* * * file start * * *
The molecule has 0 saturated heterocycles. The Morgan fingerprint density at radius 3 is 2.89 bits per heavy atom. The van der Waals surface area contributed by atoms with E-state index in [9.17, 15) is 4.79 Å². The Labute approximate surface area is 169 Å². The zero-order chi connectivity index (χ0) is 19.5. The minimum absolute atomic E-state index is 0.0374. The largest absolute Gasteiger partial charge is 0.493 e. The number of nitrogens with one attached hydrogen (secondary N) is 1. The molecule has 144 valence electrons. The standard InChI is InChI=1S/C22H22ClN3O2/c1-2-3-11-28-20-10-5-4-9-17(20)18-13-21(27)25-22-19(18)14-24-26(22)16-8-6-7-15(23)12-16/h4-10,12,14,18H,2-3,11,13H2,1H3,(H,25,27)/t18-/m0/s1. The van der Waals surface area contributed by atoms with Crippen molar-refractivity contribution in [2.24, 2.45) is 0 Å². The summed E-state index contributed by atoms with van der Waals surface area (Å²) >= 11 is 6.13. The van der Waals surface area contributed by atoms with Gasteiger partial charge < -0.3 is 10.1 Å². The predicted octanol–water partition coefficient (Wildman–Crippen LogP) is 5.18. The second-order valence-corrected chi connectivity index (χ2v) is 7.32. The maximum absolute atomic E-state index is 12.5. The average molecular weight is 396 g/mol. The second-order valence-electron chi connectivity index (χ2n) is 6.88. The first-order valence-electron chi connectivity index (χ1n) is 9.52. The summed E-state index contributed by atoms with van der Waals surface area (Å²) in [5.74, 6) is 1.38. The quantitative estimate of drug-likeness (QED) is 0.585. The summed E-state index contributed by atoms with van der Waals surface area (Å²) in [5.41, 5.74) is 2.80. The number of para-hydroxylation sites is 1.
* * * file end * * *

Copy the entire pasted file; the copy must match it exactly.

The molecule has 0 saturated heterocycles. The Morgan fingerprint density at radius 3 is 2.89 bits per heavy atom. The van der Waals surface area contributed by atoms with E-state index in [9.17, 15) is 4.79 Å². The Labute approximate surface area is 169 Å². The zero-order chi connectivity index (χ0) is 19.5. The minimum absolute atomic E-state index is 0.0374. The largest absolute Gasteiger partial charge is 0.493 e. The number of nitrogens with one attached hydrogen (secondary N) is 1. The molecule has 144 valence electrons. The standard InChI is InChI=1S/C22H22ClN3O2/c1-2-3-11-28-20-10-5-4-9-17(20)18-13-21(27)25-22-19(18)14-24-26(22)16-8-6-7-15(23)12-16/h4-10,12,14,18H,2-3,11,13H2,1H3,(H,25,27)/t18-/m0/s1. The van der Waals surface area contributed by atoms with Crippen molar-refractivity contribution in [2.24, 2.45) is 0 Å². The summed E-state index contributed by atoms with van der Waals surface area (Å²) >= 11 is 6.13. The van der Waals surface area contributed by atoms with Gasteiger partial charge < -0.3 is 10.1 Å². The predicted octanol–water partition coefficient (Wildman–Crippen LogP) is 5.18. The second-order valence-corrected chi connectivity index (χ2v) is 7.32. The maximum absolute atomic E-state index is 12.5. The average molecular weight is 396 g/mol. The second-order valence-electron chi connectivity index (χ2n) is 6.88. The first-order valence-electron chi connectivity index (χ1n) is 9.52. The summed E-state index contributed by atoms with van der Waals surface area (Å²) in [5.74, 6) is 1.38. The quantitative estimate of drug-likeness (QED) is 0.585. The summed E-state index contributed by atoms with van der Waals surface area (Å²) in [5.41, 5.74) is 2.80. The number of para-hydroxylation sites is 1.